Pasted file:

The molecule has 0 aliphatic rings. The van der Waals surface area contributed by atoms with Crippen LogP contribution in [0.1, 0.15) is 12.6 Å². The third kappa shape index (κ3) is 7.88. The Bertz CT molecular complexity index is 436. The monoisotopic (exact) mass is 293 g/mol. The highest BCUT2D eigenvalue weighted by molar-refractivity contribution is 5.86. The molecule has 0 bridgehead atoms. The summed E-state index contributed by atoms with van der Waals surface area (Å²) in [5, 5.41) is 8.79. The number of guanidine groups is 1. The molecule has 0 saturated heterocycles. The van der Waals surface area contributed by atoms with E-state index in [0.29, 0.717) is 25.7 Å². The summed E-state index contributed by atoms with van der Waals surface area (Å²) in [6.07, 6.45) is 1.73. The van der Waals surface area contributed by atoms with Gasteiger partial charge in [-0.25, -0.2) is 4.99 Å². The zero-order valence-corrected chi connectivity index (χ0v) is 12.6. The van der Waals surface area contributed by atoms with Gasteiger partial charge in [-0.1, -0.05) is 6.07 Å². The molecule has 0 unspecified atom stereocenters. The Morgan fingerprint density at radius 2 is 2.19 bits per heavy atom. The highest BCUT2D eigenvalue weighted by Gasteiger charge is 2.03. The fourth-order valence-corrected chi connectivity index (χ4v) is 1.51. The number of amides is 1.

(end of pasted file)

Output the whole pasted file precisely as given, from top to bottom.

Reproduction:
The molecule has 0 aliphatic rings. The van der Waals surface area contributed by atoms with Crippen LogP contribution in [0.1, 0.15) is 12.6 Å². The third kappa shape index (κ3) is 7.88. The Bertz CT molecular complexity index is 436. The monoisotopic (exact) mass is 293 g/mol. The highest BCUT2D eigenvalue weighted by molar-refractivity contribution is 5.86. The molecule has 0 bridgehead atoms. The summed E-state index contributed by atoms with van der Waals surface area (Å²) in [5, 5.41) is 8.79. The number of guanidine groups is 1. The molecule has 0 saturated heterocycles. The van der Waals surface area contributed by atoms with E-state index in [0.29, 0.717) is 25.7 Å². The summed E-state index contributed by atoms with van der Waals surface area (Å²) in [6.07, 6.45) is 1.73. The van der Waals surface area contributed by atoms with Gasteiger partial charge in [-0.25, -0.2) is 4.99 Å². The zero-order valence-corrected chi connectivity index (χ0v) is 12.6. The van der Waals surface area contributed by atoms with Gasteiger partial charge in [-0.1, -0.05) is 6.07 Å². The molecule has 0 unspecified atom stereocenters. The Morgan fingerprint density at radius 2 is 2.19 bits per heavy atom. The highest BCUT2D eigenvalue weighted by Gasteiger charge is 2.03. The fourth-order valence-corrected chi connectivity index (χ4v) is 1.51. The number of amides is 1.